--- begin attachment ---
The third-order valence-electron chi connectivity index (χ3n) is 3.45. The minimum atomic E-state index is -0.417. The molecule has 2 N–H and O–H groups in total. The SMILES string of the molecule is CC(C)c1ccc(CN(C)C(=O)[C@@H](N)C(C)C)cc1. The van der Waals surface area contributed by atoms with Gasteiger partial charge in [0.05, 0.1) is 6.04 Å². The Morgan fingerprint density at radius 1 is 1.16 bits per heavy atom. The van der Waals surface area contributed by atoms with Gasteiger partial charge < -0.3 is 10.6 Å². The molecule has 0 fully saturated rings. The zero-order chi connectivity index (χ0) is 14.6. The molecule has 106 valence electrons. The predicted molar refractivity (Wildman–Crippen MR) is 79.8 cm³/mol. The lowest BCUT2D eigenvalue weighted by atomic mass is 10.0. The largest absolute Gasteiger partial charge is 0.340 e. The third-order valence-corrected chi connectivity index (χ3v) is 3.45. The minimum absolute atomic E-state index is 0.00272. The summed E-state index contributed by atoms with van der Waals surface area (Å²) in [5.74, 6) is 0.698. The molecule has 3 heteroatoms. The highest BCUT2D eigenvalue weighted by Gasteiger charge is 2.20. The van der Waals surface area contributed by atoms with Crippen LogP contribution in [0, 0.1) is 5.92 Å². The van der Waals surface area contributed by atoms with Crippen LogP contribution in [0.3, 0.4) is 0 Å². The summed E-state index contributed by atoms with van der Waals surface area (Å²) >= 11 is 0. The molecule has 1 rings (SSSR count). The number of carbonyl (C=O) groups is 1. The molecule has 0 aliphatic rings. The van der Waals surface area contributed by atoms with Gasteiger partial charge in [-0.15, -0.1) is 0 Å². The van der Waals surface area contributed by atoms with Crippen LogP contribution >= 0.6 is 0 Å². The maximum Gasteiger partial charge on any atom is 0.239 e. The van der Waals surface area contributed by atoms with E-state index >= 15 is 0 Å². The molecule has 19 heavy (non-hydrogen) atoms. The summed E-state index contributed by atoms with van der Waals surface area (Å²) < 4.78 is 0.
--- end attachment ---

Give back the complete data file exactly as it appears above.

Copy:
The third-order valence-electron chi connectivity index (χ3n) is 3.45. The minimum atomic E-state index is -0.417. The molecule has 2 N–H and O–H groups in total. The SMILES string of the molecule is CC(C)c1ccc(CN(C)C(=O)[C@@H](N)C(C)C)cc1. The van der Waals surface area contributed by atoms with Gasteiger partial charge in [0.05, 0.1) is 6.04 Å². The Morgan fingerprint density at radius 1 is 1.16 bits per heavy atom. The van der Waals surface area contributed by atoms with Gasteiger partial charge < -0.3 is 10.6 Å². The molecule has 0 fully saturated rings. The zero-order chi connectivity index (χ0) is 14.6. The molecule has 106 valence electrons. The predicted molar refractivity (Wildman–Crippen MR) is 79.8 cm³/mol. The lowest BCUT2D eigenvalue weighted by atomic mass is 10.0. The largest absolute Gasteiger partial charge is 0.340 e. The third-order valence-corrected chi connectivity index (χ3v) is 3.45. The minimum absolute atomic E-state index is 0.00272. The summed E-state index contributed by atoms with van der Waals surface area (Å²) in [5.74, 6) is 0.698. The molecule has 3 heteroatoms. The highest BCUT2D eigenvalue weighted by Gasteiger charge is 2.20. The van der Waals surface area contributed by atoms with Crippen LogP contribution in [0, 0.1) is 5.92 Å². The van der Waals surface area contributed by atoms with Crippen LogP contribution in [0.3, 0.4) is 0 Å². The summed E-state index contributed by atoms with van der Waals surface area (Å²) >= 11 is 0. The molecule has 1 rings (SSSR count). The number of carbonyl (C=O) groups is 1. The molecule has 0 aliphatic rings. The van der Waals surface area contributed by atoms with Gasteiger partial charge in [-0.15, -0.1) is 0 Å². The van der Waals surface area contributed by atoms with Crippen LogP contribution >= 0.6 is 0 Å². The maximum Gasteiger partial charge on any atom is 0.239 e. The van der Waals surface area contributed by atoms with E-state index >= 15 is 0 Å². The molecule has 19 heavy (non-hydrogen) atoms. The summed E-state index contributed by atoms with van der Waals surface area (Å²) < 4.78 is 0.